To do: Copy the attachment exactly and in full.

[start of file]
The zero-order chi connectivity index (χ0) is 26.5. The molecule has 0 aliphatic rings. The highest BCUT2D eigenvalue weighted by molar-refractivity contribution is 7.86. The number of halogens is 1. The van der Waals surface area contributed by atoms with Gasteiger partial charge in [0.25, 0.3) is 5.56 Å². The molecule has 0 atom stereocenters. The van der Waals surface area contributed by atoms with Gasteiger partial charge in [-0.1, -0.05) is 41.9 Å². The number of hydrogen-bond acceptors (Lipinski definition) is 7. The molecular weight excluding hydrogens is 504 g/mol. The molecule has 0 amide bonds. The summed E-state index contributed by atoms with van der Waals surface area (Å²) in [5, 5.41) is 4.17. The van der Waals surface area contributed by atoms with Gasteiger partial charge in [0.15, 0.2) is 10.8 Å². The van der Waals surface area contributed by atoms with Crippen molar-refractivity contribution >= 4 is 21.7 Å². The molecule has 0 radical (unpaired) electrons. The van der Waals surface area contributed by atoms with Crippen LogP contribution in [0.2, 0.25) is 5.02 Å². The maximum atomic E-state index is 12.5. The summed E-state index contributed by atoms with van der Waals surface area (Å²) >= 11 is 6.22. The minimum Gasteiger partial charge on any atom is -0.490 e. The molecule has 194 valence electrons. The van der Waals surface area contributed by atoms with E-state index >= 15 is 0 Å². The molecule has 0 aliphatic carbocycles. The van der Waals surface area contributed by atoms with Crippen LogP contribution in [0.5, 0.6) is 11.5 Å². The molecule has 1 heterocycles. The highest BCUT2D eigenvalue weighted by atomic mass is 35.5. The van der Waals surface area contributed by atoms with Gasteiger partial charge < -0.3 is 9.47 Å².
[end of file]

The zero-order chi connectivity index (χ0) is 26.5. The molecule has 0 aliphatic rings. The highest BCUT2D eigenvalue weighted by molar-refractivity contribution is 7.86. The number of halogens is 1. The van der Waals surface area contributed by atoms with Gasteiger partial charge in [0.25, 0.3) is 5.56 Å². The molecule has 0 atom stereocenters. The van der Waals surface area contributed by atoms with Gasteiger partial charge in [-0.1, -0.05) is 41.9 Å². The number of hydrogen-bond acceptors (Lipinski definition) is 7. The molecular weight excluding hydrogens is 504 g/mol. The molecule has 0 amide bonds. The summed E-state index contributed by atoms with van der Waals surface area (Å²) in [5, 5.41) is 4.17. The van der Waals surface area contributed by atoms with Gasteiger partial charge in [0.15, 0.2) is 10.8 Å². The van der Waals surface area contributed by atoms with Crippen molar-refractivity contribution >= 4 is 21.7 Å². The molecule has 0 radical (unpaired) electrons. The van der Waals surface area contributed by atoms with Crippen LogP contribution in [0.2, 0.25) is 5.02 Å². The maximum atomic E-state index is 12.5. The summed E-state index contributed by atoms with van der Waals surface area (Å²) >= 11 is 6.22. The minimum Gasteiger partial charge on any atom is -0.490 e. The molecule has 194 valence electrons. The van der Waals surface area contributed by atoms with E-state index >= 15 is 0 Å². The molecule has 0 aliphatic carbocycles. The van der Waals surface area contributed by atoms with Crippen LogP contribution in [0.5, 0.6) is 11.5 Å². The molecule has 1 heterocycles. The highest BCUT2D eigenvalue weighted by atomic mass is 35.5. The van der Waals surface area contributed by atoms with Gasteiger partial charge < -0.3 is 9.47 Å².